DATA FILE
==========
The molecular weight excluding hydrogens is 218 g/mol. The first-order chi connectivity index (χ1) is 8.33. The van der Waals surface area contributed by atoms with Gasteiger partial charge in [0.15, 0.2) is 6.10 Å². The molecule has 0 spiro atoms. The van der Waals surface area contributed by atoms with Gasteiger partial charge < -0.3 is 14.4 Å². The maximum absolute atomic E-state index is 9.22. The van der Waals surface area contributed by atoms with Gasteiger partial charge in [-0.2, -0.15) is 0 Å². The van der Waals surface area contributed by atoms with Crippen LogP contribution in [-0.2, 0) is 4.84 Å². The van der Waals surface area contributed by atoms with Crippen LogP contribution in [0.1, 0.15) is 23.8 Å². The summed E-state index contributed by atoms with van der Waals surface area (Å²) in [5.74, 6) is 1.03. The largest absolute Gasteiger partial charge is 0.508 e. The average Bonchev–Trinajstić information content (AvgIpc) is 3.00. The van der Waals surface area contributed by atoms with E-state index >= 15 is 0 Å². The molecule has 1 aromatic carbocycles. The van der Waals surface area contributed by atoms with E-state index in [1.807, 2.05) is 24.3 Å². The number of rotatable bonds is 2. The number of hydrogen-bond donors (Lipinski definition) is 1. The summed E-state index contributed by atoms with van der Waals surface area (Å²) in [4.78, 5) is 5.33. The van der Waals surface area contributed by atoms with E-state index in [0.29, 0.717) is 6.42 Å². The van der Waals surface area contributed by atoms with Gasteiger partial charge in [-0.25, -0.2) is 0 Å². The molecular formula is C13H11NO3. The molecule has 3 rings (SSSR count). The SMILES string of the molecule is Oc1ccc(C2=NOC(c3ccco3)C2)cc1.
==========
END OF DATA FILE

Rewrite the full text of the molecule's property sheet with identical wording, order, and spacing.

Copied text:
The molecular weight excluding hydrogens is 218 g/mol. The first-order chi connectivity index (χ1) is 8.33. The van der Waals surface area contributed by atoms with Gasteiger partial charge in [0.15, 0.2) is 6.10 Å². The molecule has 0 spiro atoms. The van der Waals surface area contributed by atoms with Gasteiger partial charge < -0.3 is 14.4 Å². The maximum absolute atomic E-state index is 9.22. The van der Waals surface area contributed by atoms with Gasteiger partial charge in [-0.2, -0.15) is 0 Å². The van der Waals surface area contributed by atoms with Crippen LogP contribution in [-0.2, 0) is 4.84 Å². The van der Waals surface area contributed by atoms with Crippen LogP contribution in [0.1, 0.15) is 23.8 Å². The summed E-state index contributed by atoms with van der Waals surface area (Å²) in [5.74, 6) is 1.03. The largest absolute Gasteiger partial charge is 0.508 e. The average Bonchev–Trinajstić information content (AvgIpc) is 3.00. The van der Waals surface area contributed by atoms with E-state index >= 15 is 0 Å². The molecule has 1 aromatic carbocycles. The van der Waals surface area contributed by atoms with E-state index in [1.807, 2.05) is 24.3 Å². The number of rotatable bonds is 2. The number of hydrogen-bond donors (Lipinski definition) is 1. The summed E-state index contributed by atoms with van der Waals surface area (Å²) in [4.78, 5) is 5.33. The van der Waals surface area contributed by atoms with E-state index in [0.29, 0.717) is 6.42 Å². The van der Waals surface area contributed by atoms with Gasteiger partial charge in [-0.25, -0.2) is 0 Å². The molecular formula is C13H11NO3. The molecule has 3 rings (SSSR count). The SMILES string of the molecule is Oc1ccc(C2=NOC(c3ccco3)C2)cc1.